Now that we’ve had some time to live with the decisions we made in our renovation, I’m going to occasionally look at how different aspects of it turned out.
The kitchen is typically the most functional room in the house, and receives the biggest investments in appliances and built-in furniture. So let’s start there.
On the whole, our kitchen turned out really well. But there are a few areas where we could have done better.
- Though not visible in the photos, we put the monorail lights on a dimmer switch. Completely unnecessary.
- The switch for the dispose-all (hidden behind the coffee canister) is a little far from the sink. Not a serious problem, but there it is.
- The spacing between the counters and the wall-hung cabinets is 18“; the cabinets also have a deep lower lip (hiding the undercabinet lights) that puts the bottom shelf about 21” above the counter. This means we have only two shelves that are readily accessible, and that’s because we have positioned them close together (see below). If I had this to do over again, I’d use 15“ spacing and less lip.
The island is very useful. Several people (including our contractor) suggested that we should have designed it as a peninsula rather than an island. This would have bought us an extra 36” of counter space and storage below, but at the cost of poorer traffic flow, which was a high priority for us.
Storage underneath the island is open to the kitchen, and contains pots and pans, small appliances, and the microwave. Someday we may get tired of kneeling down to get at the microwave, but for now, this is acceptable.
The butcher-block work surface on the island turned out to be even better than we hoped. Having a continuous five-foot long cutting board where you can spread out is a practical luxury. We do almost no prep work on the quartz-composite countertop, although it is handy for rolling out dough.
Storage for cookware in general is adequate but tight—we need to stack some things just so in order for them to fit. Considering the amount of room we had to work with, it’s an acceptable compromise. We could use an extra 6 sq ft or so of base-cabinet storage, but there was really nowhere in the kitchen we could have found it.
Storage for foodstuffs in the pantry is fine, and the elfa shelving there came in handy. We repositioned the shelves three times in the first week to get everything just-so, and being able to look up through the wire shelves is surprisingly handy. We still need to optimize the spice drawers by getting a bunch of matching-size jars. Note that, for lack of anywhere else to put it, we’ve stuck the toaster in the pantry (lucky thing there was already an outlet there). Note also our “liquor cabinet” on a low shelf, and cookbooks on a higher shelf. Normally the pantry is covered by some cheap white curtains, which I’ve got pulled to one side in this picture.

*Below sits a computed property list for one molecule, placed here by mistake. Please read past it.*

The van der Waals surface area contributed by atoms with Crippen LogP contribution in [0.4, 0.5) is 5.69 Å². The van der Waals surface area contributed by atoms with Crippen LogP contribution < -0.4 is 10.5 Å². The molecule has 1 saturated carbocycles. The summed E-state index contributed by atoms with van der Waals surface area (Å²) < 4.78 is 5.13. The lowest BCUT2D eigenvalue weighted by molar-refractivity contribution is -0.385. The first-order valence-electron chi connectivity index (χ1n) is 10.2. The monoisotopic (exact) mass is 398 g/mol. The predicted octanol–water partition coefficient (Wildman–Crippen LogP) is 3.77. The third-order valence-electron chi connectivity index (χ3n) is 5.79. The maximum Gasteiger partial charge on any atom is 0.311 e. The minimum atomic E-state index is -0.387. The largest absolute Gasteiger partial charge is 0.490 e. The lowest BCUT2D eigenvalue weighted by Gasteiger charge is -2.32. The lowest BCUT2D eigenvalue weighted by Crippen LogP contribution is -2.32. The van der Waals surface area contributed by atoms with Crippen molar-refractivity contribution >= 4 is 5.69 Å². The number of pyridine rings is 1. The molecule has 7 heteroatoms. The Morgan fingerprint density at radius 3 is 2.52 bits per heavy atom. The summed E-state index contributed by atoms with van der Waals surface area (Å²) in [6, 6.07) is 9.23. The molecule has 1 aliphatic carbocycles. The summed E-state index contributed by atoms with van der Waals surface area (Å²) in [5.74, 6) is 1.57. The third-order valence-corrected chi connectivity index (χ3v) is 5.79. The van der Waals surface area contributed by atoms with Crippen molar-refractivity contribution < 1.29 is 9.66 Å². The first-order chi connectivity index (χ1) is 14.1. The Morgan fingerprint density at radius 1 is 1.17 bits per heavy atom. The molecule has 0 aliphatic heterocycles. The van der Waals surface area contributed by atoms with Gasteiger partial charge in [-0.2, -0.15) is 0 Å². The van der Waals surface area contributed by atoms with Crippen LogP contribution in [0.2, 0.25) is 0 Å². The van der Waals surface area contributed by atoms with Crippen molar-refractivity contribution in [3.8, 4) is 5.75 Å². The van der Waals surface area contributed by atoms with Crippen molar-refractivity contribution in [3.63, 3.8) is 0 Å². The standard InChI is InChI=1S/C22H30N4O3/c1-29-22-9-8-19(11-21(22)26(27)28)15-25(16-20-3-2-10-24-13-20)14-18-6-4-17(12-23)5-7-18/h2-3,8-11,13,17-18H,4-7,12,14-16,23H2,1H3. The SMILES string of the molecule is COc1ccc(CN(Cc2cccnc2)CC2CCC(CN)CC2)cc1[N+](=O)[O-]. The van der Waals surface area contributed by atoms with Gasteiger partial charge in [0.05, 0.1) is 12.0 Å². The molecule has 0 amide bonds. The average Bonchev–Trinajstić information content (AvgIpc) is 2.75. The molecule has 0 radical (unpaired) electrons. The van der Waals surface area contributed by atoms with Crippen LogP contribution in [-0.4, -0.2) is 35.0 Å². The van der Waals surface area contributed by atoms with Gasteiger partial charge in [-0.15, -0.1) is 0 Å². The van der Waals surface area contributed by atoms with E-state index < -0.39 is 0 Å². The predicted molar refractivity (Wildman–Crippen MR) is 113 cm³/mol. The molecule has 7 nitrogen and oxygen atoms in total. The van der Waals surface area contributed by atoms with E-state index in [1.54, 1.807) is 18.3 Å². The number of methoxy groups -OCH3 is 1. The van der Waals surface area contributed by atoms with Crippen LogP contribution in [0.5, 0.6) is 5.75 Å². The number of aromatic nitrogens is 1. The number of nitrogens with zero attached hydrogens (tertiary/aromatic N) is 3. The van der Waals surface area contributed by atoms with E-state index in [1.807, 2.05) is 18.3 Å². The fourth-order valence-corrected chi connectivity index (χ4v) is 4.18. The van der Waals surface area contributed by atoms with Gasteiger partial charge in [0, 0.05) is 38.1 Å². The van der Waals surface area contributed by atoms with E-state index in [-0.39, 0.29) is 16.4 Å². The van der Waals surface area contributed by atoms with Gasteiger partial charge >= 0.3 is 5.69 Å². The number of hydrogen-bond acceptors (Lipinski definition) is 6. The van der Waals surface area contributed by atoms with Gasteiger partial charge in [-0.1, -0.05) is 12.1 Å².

Especially considering its size, traffic patterns are good, and two people can work in the kitchen without getting in each others’ way. Landing pads for pots and pans around the stove are a little crowded, but in practice not a big problem. Keeping the island as an island—rather than as a peninsula—was for the best.
We had originally planned on hanging a pot rack over the island, but once we got moved in, we decided we didn’t really need it, and that it would create too much visual clutter. We’ve also been planning on hanging some sheetmetal on one of the walls to use as a magnet board, but we’ve never quite figured out where it should go. We like having the walls clear. That magnet board might wind up in the office.
Getting custom cabinets rather than factory-made cabinets was a bit of a contentious issue during the renovation, but in retrospect was the only way to go. Factory-made cabinets would not have been available in precise fits for all the spaces in this kitchen (nor in the custom height of our island), and when you need to make the most of available space, you really don’t want to round down even 3“. These cabinets are also really nice and solid, so they feel like a good value. The quartz composite countertop is another of those practical luxuries, and so is an undermount sink—both make cleanup a little bit easier, and when it’s something you do at least once a day, those little bits add up. And as trivial as it seems, the high neck on the sink—something I insisted on over Gwen’s objection—is another little thing that makes my life easier (since I do most of the dishes). It makes it easier to move big pots and pans in the sink.